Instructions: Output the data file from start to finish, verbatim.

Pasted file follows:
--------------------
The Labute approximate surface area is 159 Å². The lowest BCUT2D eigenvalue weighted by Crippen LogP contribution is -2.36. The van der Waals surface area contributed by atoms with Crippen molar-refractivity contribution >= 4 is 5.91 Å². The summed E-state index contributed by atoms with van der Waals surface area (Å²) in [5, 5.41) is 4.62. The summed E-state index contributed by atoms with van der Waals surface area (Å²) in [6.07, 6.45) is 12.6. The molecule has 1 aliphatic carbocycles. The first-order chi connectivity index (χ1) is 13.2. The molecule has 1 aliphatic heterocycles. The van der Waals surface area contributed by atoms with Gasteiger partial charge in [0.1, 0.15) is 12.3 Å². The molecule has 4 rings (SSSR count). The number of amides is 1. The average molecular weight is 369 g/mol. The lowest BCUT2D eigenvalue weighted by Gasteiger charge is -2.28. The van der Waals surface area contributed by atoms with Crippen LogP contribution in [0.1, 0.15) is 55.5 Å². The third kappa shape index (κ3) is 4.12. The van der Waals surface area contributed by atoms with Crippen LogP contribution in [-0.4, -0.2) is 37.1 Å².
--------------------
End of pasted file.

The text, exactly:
The Labute approximate surface area is 159 Å². The lowest BCUT2D eigenvalue weighted by Crippen LogP contribution is -2.36. The van der Waals surface area contributed by atoms with Crippen molar-refractivity contribution >= 4 is 5.91 Å². The summed E-state index contributed by atoms with van der Waals surface area (Å²) in [5, 5.41) is 4.62. The summed E-state index contributed by atoms with van der Waals surface area (Å²) in [6.07, 6.45) is 12.6. The molecule has 1 aliphatic carbocycles. The first-order chi connectivity index (χ1) is 13.2. The molecule has 1 aliphatic heterocycles. The van der Waals surface area contributed by atoms with Gasteiger partial charge in [0.1, 0.15) is 12.3 Å². The molecule has 4 rings (SSSR count). The number of amides is 1. The average molecular weight is 369 g/mol. The lowest BCUT2D eigenvalue weighted by Gasteiger charge is -2.28. The van der Waals surface area contributed by atoms with Crippen LogP contribution in [0.1, 0.15) is 55.5 Å². The third kappa shape index (κ3) is 4.12. The van der Waals surface area contributed by atoms with Crippen LogP contribution in [-0.4, -0.2) is 37.1 Å².